A new study conducted by researchers at the Center for BrainHealth at the University of Texas at Dallas found that engaging in a physical exercise regimen helps healthy aging adults improve their memory, brain health and physical fitness.
“Science has shown that aging decreases mental efficiency and memory decline is the main cognitive complaint among older adults”, said Sandra Bond Chapman, founder and chief director of the Center for BrainHealth and lead author of the paper. “This research shows the tremendous benefit of aerobic exercise on a person’s memory and demonstrates that aerobic exercise can reduce both the biological and cognitive consequences of aging.”
Adults (57-75 years old) were randomized into a physical training or a wait-list control group. The physical training group participated in supervised aerobic exercise on a stationary bike or treadmill for one hour, three times a week for 12 weeks. Participants’ cognition, resting cerebral blood flow, and cardiovascular fitness were assessed at three time points: before beginning the physical exercise regimen, mid-way through at 6 weeks, and post training at 12 weeks.
Researchers measured brain blood flow using arterial spin labeling (ASL) MRI, through which they were able to detect brain changes much earlier than before. One key region where brain blood flow increased was the anterior cingulate, indicating higher neuronal activity and metabolic rate.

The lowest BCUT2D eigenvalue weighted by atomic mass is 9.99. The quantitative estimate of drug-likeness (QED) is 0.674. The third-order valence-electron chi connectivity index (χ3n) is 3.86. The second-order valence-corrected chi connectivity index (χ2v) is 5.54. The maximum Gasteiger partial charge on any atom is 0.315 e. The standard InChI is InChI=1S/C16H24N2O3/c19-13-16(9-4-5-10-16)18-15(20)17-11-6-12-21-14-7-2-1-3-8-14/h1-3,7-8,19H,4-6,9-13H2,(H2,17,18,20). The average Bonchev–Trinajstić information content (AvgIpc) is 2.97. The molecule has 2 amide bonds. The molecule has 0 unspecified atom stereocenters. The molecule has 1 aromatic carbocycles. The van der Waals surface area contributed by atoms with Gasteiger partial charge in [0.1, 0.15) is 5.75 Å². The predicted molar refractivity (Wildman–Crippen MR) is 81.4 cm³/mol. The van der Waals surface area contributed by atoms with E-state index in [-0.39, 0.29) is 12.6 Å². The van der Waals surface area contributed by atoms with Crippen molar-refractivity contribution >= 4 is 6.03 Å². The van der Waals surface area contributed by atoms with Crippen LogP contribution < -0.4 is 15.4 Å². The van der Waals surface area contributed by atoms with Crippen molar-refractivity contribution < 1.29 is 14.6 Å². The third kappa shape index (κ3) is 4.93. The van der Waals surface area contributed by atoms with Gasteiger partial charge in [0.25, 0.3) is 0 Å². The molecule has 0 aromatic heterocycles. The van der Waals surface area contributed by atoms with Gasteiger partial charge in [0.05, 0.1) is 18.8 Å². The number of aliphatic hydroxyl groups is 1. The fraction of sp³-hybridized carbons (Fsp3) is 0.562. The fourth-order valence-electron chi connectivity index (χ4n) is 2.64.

The anterior cingulate has been linked to superior cognition in late life. Participants who took completed physical exercises that improved their memory performance also showed greater increase in brain blood flow to the hippocampus, the key brain region affected by Alzheimer’s disease.
Brain changes were identified though noninvasive brain imaging techniques earlier than memory improvements, implicating brain blood flow as a promising and sensitive metric of brain health gains across treatment regimens.
In another recent study, researchers showed that complex mental training increases whole brain blood flow as well as regional brain blood flow across key brain networks. The combination of physical and mental exercise may be the best health measures to improve overall cognitive brain health.
To think we can alter and improve the basic structure of the mature brain through aerobic exercise and complex thinking should motivate adults of all ages to engage in physical activities as well as to challenge our thinking.
Source: Center for BrainHealth